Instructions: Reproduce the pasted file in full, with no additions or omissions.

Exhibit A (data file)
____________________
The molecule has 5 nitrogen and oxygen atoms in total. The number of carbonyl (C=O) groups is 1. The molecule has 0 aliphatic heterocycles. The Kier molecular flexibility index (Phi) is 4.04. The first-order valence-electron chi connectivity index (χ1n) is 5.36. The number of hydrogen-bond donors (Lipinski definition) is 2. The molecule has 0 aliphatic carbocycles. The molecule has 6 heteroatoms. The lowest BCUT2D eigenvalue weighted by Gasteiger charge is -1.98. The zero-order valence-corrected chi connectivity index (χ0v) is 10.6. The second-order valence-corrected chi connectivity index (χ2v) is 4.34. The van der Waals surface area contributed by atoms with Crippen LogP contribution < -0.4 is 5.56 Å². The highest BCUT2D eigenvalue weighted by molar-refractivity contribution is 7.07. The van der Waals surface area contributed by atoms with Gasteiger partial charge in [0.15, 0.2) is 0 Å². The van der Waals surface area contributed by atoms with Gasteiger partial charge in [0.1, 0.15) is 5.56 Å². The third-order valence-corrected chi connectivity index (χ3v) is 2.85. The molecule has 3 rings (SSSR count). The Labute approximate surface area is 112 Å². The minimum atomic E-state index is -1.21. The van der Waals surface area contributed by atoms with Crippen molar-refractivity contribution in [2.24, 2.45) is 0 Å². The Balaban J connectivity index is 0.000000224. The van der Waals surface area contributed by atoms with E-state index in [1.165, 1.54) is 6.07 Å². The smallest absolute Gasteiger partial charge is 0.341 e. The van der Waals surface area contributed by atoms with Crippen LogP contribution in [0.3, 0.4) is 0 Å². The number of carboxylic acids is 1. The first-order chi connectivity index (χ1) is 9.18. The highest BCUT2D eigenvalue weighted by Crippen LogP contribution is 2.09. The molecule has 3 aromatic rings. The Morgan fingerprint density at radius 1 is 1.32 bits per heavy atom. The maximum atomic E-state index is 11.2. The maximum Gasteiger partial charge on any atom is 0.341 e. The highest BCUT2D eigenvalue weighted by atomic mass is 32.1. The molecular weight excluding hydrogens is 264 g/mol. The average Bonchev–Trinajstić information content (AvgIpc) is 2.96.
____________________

The molecule has 5 nitrogen and oxygen atoms in total. The number of carbonyl (C=O) groups is 1. The molecule has 0 aliphatic heterocycles. The Kier molecular flexibility index (Phi) is 4.04. The first-order valence-electron chi connectivity index (χ1n) is 5.36. The number of hydrogen-bond donors (Lipinski definition) is 2. The molecule has 0 aliphatic carbocycles. The molecule has 6 heteroatoms. The lowest BCUT2D eigenvalue weighted by Gasteiger charge is -1.98. The zero-order valence-corrected chi connectivity index (χ0v) is 10.6. The second-order valence-corrected chi connectivity index (χ2v) is 4.34. The van der Waals surface area contributed by atoms with Crippen LogP contribution < -0.4 is 5.56 Å². The highest BCUT2D eigenvalue weighted by molar-refractivity contribution is 7.07. The van der Waals surface area contributed by atoms with Gasteiger partial charge in [0.15, 0.2) is 0 Å². The van der Waals surface area contributed by atoms with Gasteiger partial charge in [0.1, 0.15) is 5.56 Å². The third-order valence-corrected chi connectivity index (χ3v) is 2.85. The molecule has 3 rings (SSSR count). The Labute approximate surface area is 112 Å². The minimum atomic E-state index is -1.21. The van der Waals surface area contributed by atoms with Crippen molar-refractivity contribution in [2.24, 2.45) is 0 Å². The Balaban J connectivity index is 0.000000224. The van der Waals surface area contributed by atoms with E-state index in [1.165, 1.54) is 6.07 Å². The smallest absolute Gasteiger partial charge is 0.341 e. The van der Waals surface area contributed by atoms with Crippen LogP contribution in [0.3, 0.4) is 0 Å². The number of carboxylic acids is 1. The first-order chi connectivity index (χ1) is 9.18. The highest BCUT2D eigenvalue weighted by Crippen LogP contribution is 2.09. The molecule has 3 aromatic rings. The Morgan fingerprint density at radius 1 is 1.32 bits per heavy atom. The maximum atomic E-state index is 11.2. The maximum Gasteiger partial charge on any atom is 0.341 e. The highest BCUT2D eigenvalue weighted by atomic mass is 32.1. The molecular weight excluding hydrogens is 264 g/mol. The average Bonchev–Trinajstić information content (AvgIpc) is 2.96.